A strongly worded attack by Pope Emeritus Benedict XVI on the prospect of allowing some married men to become priests has exposed the perils of having a “parallel papacy” within the Vatican, insiders said on Monday.
In a move which has shaken the Catholic Church, Benedict has co-authored a book in which he says he can no longer stay silent on the idea of addressing the chronic shortage of priests in regions such as the Amazon by letting married men become ordained.
The book, in which 92-year-old Benedict staunchly defends the principle of celibacy for priests, has been interpreted as a bold attack on Pope Francis and the latest salvo in the ongoing war between traditionalists and reformers within the Church.
There were fears when Benedict resigned seven years ago that by assuming the title of emeritus pope and choosing to live within the Vatican, just a few hundred yards from his successor, that he could become the focus for enemies of Francis.
Those fears appear to have been realised, despite Benedict initially promising that he would stay “hidden from the world” after his historic resignation.
The issue of married priests was discussed by a synod or extraordinary meeting of cardinals and bishops in October and Pope Francis is expected to announce his response to the issue in the coming weeks.
But Benedict preempted Francis’s decision by writing a book with a conservative cardinal, Robert Sarah from Guinea, in which they argue that priests cannot serve God and a family at the same time.
“Since serving the Lord requires the total gift of a man, it does not seem possible to carry on the two vocations simultaneously,” they write in the book, From the Depths of Our Hearts: Priesthood, Celibacy and the Crisis of the Catholic Church, which will be published in French on Wednesday and in English next month.
“The ability to renounce marriage so as to place oneself totally at the Lord’s disposition” is a key criterion of being a priest, they said.
Catholics should ignore the “theatrics, diabolical lies and fashionable errors” swirling around the issue of celibacy, they said.
The book has raised fundamental questions about the role of Benedict as emeritus pope and to what extent he has become a lightning rod for conservatives who are unhappy with Francis’s reformist agenda.
“It’s a totally imprudent and ill thought-out intervention which has the effect of undermining Francis’s authority,” said Austen Ivereigh, a Vatican expert and the author of Wounded Shepherd: Pope Francis and His Struggle to Convert the Catholic Church.
Benedict should not have been allowed to have the title emeritus pope or to continue to dress in the white papal cassock.
Instead he should have been called Emeritus Bishop of Rome and persuaded to live somewhere other than the Vatican, critics say.
“The effect has been to create around Benedict an alternative papacy, a focus of opposition to Francis. That’s a tragedy for the Church,” said Mr Ivereigh.
James Martin, a Jesuit priest and the editor of the Catholic publication America, wrote on Twitter that Benedict’s intervention was “hard to fathom”.
“Some may see this as a great theologian contributing to the conversation; but given his unique role, some may see this as a ‘parallel magisterium’, which can lead to disunity.”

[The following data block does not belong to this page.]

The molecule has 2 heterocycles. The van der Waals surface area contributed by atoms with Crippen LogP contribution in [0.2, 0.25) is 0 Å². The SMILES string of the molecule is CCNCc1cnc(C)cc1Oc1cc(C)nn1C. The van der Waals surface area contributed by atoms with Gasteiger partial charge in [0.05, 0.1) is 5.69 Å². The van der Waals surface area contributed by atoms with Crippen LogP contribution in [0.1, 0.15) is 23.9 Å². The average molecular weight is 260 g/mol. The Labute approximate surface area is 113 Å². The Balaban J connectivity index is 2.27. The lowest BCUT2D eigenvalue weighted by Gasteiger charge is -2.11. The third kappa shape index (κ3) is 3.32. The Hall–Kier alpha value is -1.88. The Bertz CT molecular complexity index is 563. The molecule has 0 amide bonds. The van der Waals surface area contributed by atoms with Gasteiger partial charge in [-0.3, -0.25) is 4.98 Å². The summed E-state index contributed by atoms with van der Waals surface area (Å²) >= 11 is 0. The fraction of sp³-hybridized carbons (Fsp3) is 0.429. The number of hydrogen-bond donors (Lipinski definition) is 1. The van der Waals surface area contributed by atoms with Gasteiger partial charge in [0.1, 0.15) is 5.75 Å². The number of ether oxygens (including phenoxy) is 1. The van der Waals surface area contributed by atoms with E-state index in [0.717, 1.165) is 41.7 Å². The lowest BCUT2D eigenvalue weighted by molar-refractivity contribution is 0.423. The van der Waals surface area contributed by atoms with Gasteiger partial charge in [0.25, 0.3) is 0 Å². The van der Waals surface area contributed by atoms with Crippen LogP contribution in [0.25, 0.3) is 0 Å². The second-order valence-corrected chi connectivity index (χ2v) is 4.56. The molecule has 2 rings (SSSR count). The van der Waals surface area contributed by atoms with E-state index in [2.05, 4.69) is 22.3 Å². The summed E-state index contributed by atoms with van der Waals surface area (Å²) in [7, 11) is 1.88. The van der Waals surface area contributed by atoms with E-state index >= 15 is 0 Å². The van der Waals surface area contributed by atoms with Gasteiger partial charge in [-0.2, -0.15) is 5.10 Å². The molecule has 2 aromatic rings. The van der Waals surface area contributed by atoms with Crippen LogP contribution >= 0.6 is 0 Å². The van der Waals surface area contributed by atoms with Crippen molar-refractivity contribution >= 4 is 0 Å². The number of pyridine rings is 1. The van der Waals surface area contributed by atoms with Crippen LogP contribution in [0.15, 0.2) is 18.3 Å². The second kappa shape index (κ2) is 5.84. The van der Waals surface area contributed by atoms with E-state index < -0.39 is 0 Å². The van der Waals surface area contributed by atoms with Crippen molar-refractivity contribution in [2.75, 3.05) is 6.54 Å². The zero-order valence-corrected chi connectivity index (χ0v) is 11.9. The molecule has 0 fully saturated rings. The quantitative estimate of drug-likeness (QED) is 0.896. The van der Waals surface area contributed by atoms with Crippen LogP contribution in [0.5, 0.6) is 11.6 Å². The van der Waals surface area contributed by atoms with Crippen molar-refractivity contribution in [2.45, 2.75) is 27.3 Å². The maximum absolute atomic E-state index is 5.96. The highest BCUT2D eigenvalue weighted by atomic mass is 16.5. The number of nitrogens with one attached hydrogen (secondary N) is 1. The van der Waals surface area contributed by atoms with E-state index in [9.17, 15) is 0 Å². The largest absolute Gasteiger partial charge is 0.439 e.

There is speculation that given Benedict’s frail health, it is likely that others had a hand in the book, namely conservatives such as the German cardinal Gerhard Muller and Benedict’s personal secretary, Archbishop Georg Ganswein.
“The big question is, who is behind this?” said Gerard O’Connell, a veteran Vatican analyst and the author of The Election of Pope Francis: An Inside Account of the Conclave That Changed History.
“Benedict is very frail – mentally he is clear but he gets tired after 15 minutes and he cannot physically write or type.”
Cardinal Sarah was a “standard bearer” for the opposition to Pope Francis. “They write in the book about church unity but this surely is not contributing to unity,” said Mr O’Connell.
“When Benedict resigned in 2013, many people had qualms about what it would mean to have him living inside the Vatican. This intervention raises deep questions about the role of the emeritus pope.”
The battle between the pontiffs comes shortly after the release of a new Netflix drama, The Two Popes, starring Anthony Hopkins as Benedict and Jonathan Pryce as Francis, in which the two men spar over Catholic doctrine and Benedict’s intention to resign from the papacy.
“The reality of the Vatican often surpasses fiction,” Mr O’Connell observed.
Massimo Faggioli, a theologian and historian at Villanova University in Pennsylvania, said the intervention by Benedict “constitutes an illegitimate form of pressure” on Pope Francis.
Others within the Church pointed out that celibacy for priests is a tradition, not dogma, and that there are wings of the Catholic world in which priests are married, including conservative Anglicans who defected to Rome under a move that began under Benedict’s papacy.
Allowing married men, in limited circumstances, to become priests was “not scandalous,” said Domenico Mogavero, the bishop of Mazara del Vallo in Sicily.
The reform, if approved by the Pope, would not undermine the general principle of celibacy but “would respond to new circumstances,” in places such as the Amazon, he said.
Jungle communities there can go for months without a visit from a priest because of the lack of clergy and the vast distances involved.